February 2, 2012
04:16
Kevinpost
Orlando, Florida, U.S.A.

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Good for you guys! Enjoy the journey :)

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Learning to fluency:  
There will definitely be more that follow!
February 2, 2012
13:28
NKellyEmerald
Dublin, Ireland

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Kevinpost said:

Good for you guys! Enjoy the journey :)

Always will! :D

Native:   Gaeilge,  English Studies:  Polish On Hold:  Spanish Next:  Italian
Is cainteoir dúchais Gaeilge mé. Same with English. Zacząłem uczyć się polskiego, y ahora, he dejado aprender el castellano.
February 3, 2012
00:21
Jarvis1000

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I am very much the same way....Right now its spanish, but I my weekends are devoted to getting my Thai from socially fluent to a professionaly fluent level!   Once there I imagine I will move my Spanish(assuming that I am socially fluent in that) to the weekends and add another language, probably mandarin, to week.  I think it actually helps me to take the weekend off and study another language.  But I do agree emphasizing in more than one probably makes things to confusing.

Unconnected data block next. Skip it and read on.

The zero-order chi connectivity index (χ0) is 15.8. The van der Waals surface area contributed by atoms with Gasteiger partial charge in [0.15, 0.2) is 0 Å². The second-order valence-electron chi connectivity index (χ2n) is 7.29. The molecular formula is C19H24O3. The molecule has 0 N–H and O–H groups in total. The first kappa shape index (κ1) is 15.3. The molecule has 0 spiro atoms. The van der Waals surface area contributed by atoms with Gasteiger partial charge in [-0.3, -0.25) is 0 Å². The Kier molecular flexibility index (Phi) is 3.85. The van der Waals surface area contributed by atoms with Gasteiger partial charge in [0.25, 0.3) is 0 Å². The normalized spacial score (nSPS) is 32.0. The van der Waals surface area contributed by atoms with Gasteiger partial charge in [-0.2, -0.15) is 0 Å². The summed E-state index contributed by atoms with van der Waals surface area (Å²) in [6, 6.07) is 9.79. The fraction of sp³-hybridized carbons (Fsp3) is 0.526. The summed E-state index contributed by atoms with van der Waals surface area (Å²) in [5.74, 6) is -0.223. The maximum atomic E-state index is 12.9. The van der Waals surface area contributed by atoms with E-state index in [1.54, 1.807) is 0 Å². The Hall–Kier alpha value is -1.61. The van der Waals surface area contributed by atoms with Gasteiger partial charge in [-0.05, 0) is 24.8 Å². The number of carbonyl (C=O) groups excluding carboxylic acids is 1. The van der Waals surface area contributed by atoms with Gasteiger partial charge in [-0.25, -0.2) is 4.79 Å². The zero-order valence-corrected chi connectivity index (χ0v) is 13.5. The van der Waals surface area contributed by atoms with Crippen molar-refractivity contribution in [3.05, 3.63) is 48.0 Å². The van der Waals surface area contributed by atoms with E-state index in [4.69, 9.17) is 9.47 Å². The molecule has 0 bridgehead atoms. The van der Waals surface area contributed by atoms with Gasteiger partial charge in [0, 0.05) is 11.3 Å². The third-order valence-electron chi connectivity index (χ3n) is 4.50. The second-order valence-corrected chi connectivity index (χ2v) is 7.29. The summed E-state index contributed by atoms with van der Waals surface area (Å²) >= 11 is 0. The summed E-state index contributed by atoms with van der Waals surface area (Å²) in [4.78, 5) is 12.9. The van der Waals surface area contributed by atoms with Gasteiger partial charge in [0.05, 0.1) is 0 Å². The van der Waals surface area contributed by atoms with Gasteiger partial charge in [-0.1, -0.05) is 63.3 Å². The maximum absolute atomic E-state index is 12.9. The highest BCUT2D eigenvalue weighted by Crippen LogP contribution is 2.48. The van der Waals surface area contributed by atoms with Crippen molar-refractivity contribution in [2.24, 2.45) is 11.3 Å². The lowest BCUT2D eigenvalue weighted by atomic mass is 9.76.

February 4, 2012
01:06
sipes23
Chicago, EEUU

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Kevinpost said:

But don't you look forward to the day when you can say, "I am a fluent speaker in X" rather than, "I am okay in X, I can dabble a little bit in Y and I can talk order food in Z"? 

This has been twisting around the back of my head since you wrote it. It feels a tinge idealistic to me—but also completely understandable. 

 

I'll 'fess up to being a big magpie, but I wish I weren't. I know some of this and some of that, and it meets my purposes. When it doesn't, I work.

 

Would I like my Spanish to be a bit sharper? Sure, but for now I can read the news and do some daily-wear tourist things in it. Would I like to be a bit more conversational in my Ancient Greek? Yeah, but who would I speak it with? I'll settle for being able to read it with some facility. And so on and so on. I'll take piecemeal improvement across my languages over huge strides out of practicality: it's what I can do with where I am in my life. What's more, the piecemeal does add up over time. 

 

I suppose I do look forward to fluent speaker of X, but I find it best to understate skills. Besides, people never believe it when you say "I speak Latin fluently." 

Native: American English            Advanced: lingua latina From Basic to Intermediate: فارسی Italiano  Español 
I dream: Frysk Sanskrit My blogs: Dead Linguist, Latin, Ancient Greek, Old English My YouTube: sipes23